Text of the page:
“I don’t want my child to grow up so fast, I don’t want to let go off these innocent days”, that’s every parent’s yearning.

Memories are sweet but some practical experiences are not! Dealing with diapers, diaper rashes, and potty-training – are few of the things any mom & dad dread going through once again! Rest, everything is honey-sweet.

As a mother of a 2-year-old, I have had sleepless nights in dealing with diaper rashes. Although there are a bountiful of creams and ointments to safeguard babies against rashes, you cannot just apply any of them on an infant’s tender skin!

I read through blogs, talked it out with experienced friends and relatives, and spoke to some pediatricians too. I found valuable answers to some of my queries. Parents with similar anxieties shall have significant takeaways from the following FAQs discussed.

Do disposable diapers increase the chances of skin rashes?

No, they do not. This is because disposable diapers absorb more and are manufactured such that they remain dry. Since urine is kept away from the skin in this manner (especially when diapers are put on for long hours in the night), there are lesser chances of skin rashes! In fact, become an informed buyer and choose diapers that are free of latex, parabens, and TBT which cause diaper rash.

Does the usage of disposable diapers delay the process of potty-training?

This query is the most crucial one in my case. What I have collected from different corners is that potty training comes naturally, at least in the initial stages. That is, a child will be exhibiting signs of readiness to use the bathroom somewhere between 18 and 36 months of age. So, you just need to be patient! So, which are the ‘signs’? As a parent, you will notice one of these signals –

  • The child stays dry for longer periods
  • He or she has moved into the habit of passing the stool regularly
  • The baby feels uncomfortable to stay in dirty diapers or even when he or she has soiled his/her pediatric training pants!
  • There is a particular posture or expression on the face during the time of bowel movement.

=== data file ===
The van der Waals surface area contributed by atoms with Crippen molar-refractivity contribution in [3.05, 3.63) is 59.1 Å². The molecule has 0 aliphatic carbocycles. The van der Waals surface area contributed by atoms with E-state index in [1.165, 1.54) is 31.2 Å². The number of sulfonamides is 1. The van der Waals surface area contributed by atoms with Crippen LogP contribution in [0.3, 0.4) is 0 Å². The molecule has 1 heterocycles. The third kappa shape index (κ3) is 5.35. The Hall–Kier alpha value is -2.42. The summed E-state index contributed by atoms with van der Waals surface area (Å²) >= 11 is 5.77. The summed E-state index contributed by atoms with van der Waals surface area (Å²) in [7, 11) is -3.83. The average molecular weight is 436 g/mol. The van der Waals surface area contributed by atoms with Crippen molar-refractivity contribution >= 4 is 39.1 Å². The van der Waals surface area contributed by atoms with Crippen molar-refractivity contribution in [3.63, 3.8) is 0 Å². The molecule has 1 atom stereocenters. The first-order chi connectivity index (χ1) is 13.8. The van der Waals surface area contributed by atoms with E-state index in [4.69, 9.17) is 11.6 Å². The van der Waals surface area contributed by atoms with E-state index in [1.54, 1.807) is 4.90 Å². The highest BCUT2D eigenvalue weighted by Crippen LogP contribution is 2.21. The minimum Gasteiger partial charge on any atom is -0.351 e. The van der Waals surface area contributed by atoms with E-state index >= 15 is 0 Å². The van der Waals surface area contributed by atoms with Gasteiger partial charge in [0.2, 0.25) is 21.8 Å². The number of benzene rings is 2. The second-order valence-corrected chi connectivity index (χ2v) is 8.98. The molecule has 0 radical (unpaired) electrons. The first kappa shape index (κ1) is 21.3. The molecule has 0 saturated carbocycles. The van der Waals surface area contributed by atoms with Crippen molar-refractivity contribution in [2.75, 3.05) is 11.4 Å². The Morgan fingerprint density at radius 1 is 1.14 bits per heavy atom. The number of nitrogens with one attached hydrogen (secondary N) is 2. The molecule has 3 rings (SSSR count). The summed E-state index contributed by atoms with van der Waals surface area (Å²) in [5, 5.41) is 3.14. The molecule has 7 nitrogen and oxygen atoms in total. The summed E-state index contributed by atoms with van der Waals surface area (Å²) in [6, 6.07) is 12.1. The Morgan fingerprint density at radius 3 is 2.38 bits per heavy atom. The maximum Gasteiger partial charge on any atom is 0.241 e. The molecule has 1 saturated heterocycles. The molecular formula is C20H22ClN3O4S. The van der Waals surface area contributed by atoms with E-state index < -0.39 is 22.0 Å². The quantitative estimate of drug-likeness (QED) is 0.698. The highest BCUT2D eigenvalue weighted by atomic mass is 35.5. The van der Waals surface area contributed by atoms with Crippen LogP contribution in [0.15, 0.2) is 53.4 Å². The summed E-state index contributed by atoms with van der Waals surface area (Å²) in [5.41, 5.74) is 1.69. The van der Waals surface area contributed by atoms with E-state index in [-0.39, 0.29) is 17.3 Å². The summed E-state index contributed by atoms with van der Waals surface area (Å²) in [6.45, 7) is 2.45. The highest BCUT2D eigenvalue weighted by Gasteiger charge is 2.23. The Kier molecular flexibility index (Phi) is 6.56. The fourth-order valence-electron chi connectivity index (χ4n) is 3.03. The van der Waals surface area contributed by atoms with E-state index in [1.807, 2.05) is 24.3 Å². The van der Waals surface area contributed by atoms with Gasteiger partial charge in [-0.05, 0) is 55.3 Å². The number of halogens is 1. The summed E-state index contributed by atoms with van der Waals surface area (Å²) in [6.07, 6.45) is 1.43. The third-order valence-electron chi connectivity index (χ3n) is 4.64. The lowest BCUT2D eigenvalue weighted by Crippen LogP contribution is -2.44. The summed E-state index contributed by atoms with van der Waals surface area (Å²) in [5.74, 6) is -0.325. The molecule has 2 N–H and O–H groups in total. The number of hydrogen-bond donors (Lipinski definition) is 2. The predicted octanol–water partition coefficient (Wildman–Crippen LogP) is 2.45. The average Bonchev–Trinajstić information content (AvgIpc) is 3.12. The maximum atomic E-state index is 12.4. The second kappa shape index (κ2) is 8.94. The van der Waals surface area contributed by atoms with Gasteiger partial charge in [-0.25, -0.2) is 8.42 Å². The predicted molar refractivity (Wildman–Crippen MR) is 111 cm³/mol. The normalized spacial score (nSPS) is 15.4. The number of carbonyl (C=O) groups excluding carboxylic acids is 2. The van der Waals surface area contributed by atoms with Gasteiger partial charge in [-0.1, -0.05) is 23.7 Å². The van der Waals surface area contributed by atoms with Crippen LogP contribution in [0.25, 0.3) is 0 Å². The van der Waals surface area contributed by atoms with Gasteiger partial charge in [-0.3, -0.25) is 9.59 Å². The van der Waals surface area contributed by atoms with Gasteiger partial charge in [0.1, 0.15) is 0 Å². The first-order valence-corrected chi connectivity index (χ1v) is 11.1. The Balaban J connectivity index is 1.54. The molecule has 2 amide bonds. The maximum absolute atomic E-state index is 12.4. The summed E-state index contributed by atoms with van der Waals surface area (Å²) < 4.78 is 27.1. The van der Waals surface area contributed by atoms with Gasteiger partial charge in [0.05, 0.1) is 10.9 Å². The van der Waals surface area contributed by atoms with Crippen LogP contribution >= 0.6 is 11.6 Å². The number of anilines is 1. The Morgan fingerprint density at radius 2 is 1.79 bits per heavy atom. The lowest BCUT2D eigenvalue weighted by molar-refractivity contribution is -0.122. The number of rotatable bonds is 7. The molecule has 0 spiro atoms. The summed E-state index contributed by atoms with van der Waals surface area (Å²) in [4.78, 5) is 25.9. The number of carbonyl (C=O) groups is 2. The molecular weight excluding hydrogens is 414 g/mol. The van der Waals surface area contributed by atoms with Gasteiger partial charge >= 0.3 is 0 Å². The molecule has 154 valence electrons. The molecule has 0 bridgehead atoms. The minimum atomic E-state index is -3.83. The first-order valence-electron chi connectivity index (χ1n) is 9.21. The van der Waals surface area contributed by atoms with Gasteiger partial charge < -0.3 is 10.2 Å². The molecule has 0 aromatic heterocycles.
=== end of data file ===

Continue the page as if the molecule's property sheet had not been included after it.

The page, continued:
Crystals and gels are noticed in disposable diapers. Are they harmful to the baby's skin?

These materials are used for absorption. In fact, they make the products superabsorbent which in turn keeps your baby off wetness. Crystals help the liquid (urine) to convert into a gel form such that leakage is prevented. Although small beads are sometimes found slipping out of the diaper, they are non-toxic and harmless for the infant's skin. Superabsorbent materials (technically, polyacrylate absorbents) therefore, keep the skin dry and rashes at bay!

Can diapers be used long after they are purchased?

This question pops up, especially when parents give birth to their next child and there are stocks of the older one lying in the bedroom. Like ‘passing it down’ to the younger sibling (after the elder one is out of his/her diaper days)! Although baby diapers come with an expiry date, yet, do not have a strict shelf life. Just like paper products, diapers technically do not expire. But since baby products must bear expiration dates, manufacturers have put a 2-year time limit. You never know... 'age' might take its toll upon anything on earth!

In the current scenario also, when the world’s fighting corona by staying indoors, parents have piled up shelves with diapers. Do not worry – you can use them even if another year rolls over!

I have come across parents who are often worried about the environmental impact of disposable diapers and pediatric briefs. Not that cloth diapers do not affect our environment – they do – by consuming water and energy for cleaning purposes! The good news is there are green companies that are producing biodegradable diapers from plant stuff rather than from plastics(petroleum) and are also non-allergenic to the skin.